Thomsen and her research team mapped out CPCs and abortion facilites across the country and found that in a post-Dobbs United States, the number of people living closer to a CPC than to an abortion facility almost doubled. The percentage of Black people living closer to a CPC than an abortion facility more than doubled, and Native Americans would live closer to CPCs than any other ethnic group.
Students held a demonstration at the Student Involvement Fair on Sept. 20 in response to the college allowing Middlebury’s CPC, The Women’s Center, to have a presence at the fair. Through the Public Feminisms Fellowship, a program sponsered by Chellis House and the Gender, Sexuality and Feminist Studies Department, Elissa Asch ’22.5 and the other fellows founded the NESCAC Coalition to Ban CPCs, which includes at least eight schools this summer. Asch and her co-organizers began contacting administrators, asking people to sign their petition and accumulating support before the semester even started.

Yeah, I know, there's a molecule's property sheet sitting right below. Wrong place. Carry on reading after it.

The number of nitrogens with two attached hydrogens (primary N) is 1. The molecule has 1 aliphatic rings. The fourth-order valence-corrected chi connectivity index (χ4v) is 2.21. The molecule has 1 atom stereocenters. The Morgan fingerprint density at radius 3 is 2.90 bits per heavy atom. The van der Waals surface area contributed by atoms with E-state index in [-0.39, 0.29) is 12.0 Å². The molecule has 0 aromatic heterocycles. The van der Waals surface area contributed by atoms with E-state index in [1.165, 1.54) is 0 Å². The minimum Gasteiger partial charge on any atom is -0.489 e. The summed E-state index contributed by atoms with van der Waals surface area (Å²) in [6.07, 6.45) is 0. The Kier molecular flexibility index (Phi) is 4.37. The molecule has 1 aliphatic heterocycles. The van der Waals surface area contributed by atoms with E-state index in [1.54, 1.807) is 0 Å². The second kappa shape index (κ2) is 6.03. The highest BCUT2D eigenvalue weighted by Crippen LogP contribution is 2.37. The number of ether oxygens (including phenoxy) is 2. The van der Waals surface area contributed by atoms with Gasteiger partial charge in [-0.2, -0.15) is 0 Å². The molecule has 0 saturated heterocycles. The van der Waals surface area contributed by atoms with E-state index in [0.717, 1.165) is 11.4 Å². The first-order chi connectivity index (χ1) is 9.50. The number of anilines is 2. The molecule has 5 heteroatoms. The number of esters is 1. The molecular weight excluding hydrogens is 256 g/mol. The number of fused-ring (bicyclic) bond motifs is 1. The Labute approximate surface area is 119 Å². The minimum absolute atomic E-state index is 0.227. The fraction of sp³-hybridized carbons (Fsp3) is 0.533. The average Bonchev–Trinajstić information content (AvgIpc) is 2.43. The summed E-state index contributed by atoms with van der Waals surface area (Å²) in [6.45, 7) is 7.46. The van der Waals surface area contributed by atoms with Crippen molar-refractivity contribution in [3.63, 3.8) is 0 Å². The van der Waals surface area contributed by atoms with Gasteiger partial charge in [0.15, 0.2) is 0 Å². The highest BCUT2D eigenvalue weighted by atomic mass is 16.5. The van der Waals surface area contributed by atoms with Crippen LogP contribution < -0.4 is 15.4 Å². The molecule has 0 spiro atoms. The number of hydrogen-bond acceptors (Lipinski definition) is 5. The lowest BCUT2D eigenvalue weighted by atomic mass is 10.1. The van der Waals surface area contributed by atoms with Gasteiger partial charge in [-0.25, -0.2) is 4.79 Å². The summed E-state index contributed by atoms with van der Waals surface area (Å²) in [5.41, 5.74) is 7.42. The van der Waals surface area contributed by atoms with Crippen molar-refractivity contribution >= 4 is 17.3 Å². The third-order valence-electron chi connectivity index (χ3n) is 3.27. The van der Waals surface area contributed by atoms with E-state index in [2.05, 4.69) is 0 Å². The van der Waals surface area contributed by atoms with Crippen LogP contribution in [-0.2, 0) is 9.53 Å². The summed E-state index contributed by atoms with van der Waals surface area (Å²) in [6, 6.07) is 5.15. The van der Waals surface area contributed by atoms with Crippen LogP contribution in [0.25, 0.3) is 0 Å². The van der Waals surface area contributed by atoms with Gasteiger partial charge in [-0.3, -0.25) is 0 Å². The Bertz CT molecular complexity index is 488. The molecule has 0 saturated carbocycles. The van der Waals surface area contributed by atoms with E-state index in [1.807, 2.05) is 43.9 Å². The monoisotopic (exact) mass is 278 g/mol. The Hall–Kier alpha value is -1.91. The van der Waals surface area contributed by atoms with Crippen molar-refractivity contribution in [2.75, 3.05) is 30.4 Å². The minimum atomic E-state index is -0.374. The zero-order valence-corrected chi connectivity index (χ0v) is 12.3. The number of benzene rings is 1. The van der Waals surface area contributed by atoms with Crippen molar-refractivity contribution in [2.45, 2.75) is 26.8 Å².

Professor Thomsen advised the student organizers through their process. “The materials they put together for the protest were thoroughly researched, they were compelling and they were accurate. We cannot say the same thing about the materials that CPCs hand out,” she said. She also said that the college should anticipate backlash when they invite dangerous public health risks like CPCs onto campus.
Thomsen first learned about CPCs when she was an undergraduate student participating in a graduate student’s thesis project on CPCs. The team was sent into CPCs with scripts and took careful note of the organizations’ responses to the scripts. The alarming responses she was given catalyzed her activism. As a PhD student at UCSB, her group successfully banned CPCs from advertising on campus — the first and only time this has ever happened at any college or university.
Thomsen wished to emphasize the larger harmful impact that CPCs have on women’s health.
“I think people in Vermont think that because of the amendment that we’re voting on, people have a false sense of security about abortion access,” she said. “[CPCs] spread medical misinformation, but the negative ways and inaccurate ways that they talk about abortion contributes to anti-abortion ideology.”
Madeleine Kaptein '25.5 (she/her) is a local editor and previously served as a copy editor.
A Comparative Literature major and German minor, Madeleine enjoys reading, biking and hanging out with her cats. She is also an editor for Clover Magazine.